Shane started with a single session before flying for eight days. He came back and trained for three sessions, then was gone again for seven days. This pattern continued with some favorable weeks – three days flying followed by five lifting sessions. There were also some unfavorable weeks –  eleven days flying or on vacation followed by two lifting sessions followed by eight days flying. The average consecutive time without training was 6.5 days. The longest consecutive time without training was eleven days. 

Neither of us knew if this was going to work. We started the novice progression like nothing was atypical, but set up a few rules based on my coaching experience and programming knowledge:

  • Situation 1: If there were four or fewer days between training sessions, make no modifications.
  • Situation 2: If there were five to seven days between training sessions, do the same weight as the previous workout, but with only two work sets.
  • Situation 3: If there were eight or more days, do the weight from the workout before last with only two work sets.

Note: We never had more than eleven consecutive days off.

Although expected, we noted that he was relatively sorer following his first day returning to training. This “two steps forward, one step back” approach worked well but needed to be adapted for the upper body lifts.

When he was gone for longer than four days, I had Shane both press and bench his first day back with one or two fewer work sets. For example, the first day back would include squat 2×5, press 2×5, bench 2×5, deadlift 1×5. If the previous workout was particularly slow for one of the upper body lifts, I might have him just do 1×3 for that exercise and then repeat the weight on the next workout for 2×5. This approach of doing both upper-body days on the day back was born out of necessity. I looked at Shane’s schedule, mapped out the workouts,  and realized he was going to add about 5 lb to his upper body lifts a month if I didn’t change something. We tried it out, and it worked.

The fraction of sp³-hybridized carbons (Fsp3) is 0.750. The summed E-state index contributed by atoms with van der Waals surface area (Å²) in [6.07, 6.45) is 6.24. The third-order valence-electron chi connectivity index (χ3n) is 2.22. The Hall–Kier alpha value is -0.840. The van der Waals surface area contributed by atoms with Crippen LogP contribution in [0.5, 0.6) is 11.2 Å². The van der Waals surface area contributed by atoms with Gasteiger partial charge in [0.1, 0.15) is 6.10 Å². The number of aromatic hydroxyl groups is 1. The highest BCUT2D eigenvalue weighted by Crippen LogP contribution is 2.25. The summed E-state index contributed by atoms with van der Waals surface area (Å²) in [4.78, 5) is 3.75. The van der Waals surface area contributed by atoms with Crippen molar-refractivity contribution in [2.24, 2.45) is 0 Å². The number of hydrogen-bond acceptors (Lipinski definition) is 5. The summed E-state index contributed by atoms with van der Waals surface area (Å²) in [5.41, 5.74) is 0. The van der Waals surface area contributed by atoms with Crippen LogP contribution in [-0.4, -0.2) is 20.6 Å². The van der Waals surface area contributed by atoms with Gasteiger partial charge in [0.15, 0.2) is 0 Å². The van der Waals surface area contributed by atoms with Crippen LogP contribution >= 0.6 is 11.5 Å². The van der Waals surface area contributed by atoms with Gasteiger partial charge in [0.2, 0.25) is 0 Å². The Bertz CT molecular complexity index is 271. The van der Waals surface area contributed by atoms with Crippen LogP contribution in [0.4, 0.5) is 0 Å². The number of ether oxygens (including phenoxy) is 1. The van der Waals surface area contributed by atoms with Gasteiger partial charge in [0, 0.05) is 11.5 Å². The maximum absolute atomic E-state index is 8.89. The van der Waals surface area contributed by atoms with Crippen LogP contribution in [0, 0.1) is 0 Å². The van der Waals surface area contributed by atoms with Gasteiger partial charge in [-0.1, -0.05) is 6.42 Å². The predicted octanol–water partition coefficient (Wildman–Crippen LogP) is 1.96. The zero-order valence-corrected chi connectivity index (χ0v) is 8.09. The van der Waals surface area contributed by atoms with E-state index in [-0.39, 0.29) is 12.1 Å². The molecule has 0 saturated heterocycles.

The theory behind the efficacy of this modified approach comes back to Seyle’s General Adaptation Syndrome. It didn’t matter what we did to Shane in the beginning – he was going to get stronger. However, we had to be more careful as we progressed further. Detraining and loss of neuromuscular efficiency became a problem. The solution was to keep the weight as high as we possibly could on the first day. This meant a step backward in some cases. We also kept the volume relatively low; this allowed him to lift heavy weights without causing debilitating soreness. These general concepts spawned the practical decisions. 

A trainee with even fewer lifting sessions per work cycle will have to take an even more conservative approach. Do not forget that training while working becomes increasingly attractive the more the trainee works. We may find this unavoidable as we move Shane into intermediate programming.

Shane made five months of strength progress and reduced his back pain by training in a way most would think ineffectual. Even if the schedule cannot be perfect, you should still start with the Starting Strength novice progression. Progress can be made in sub-optimal circumstances.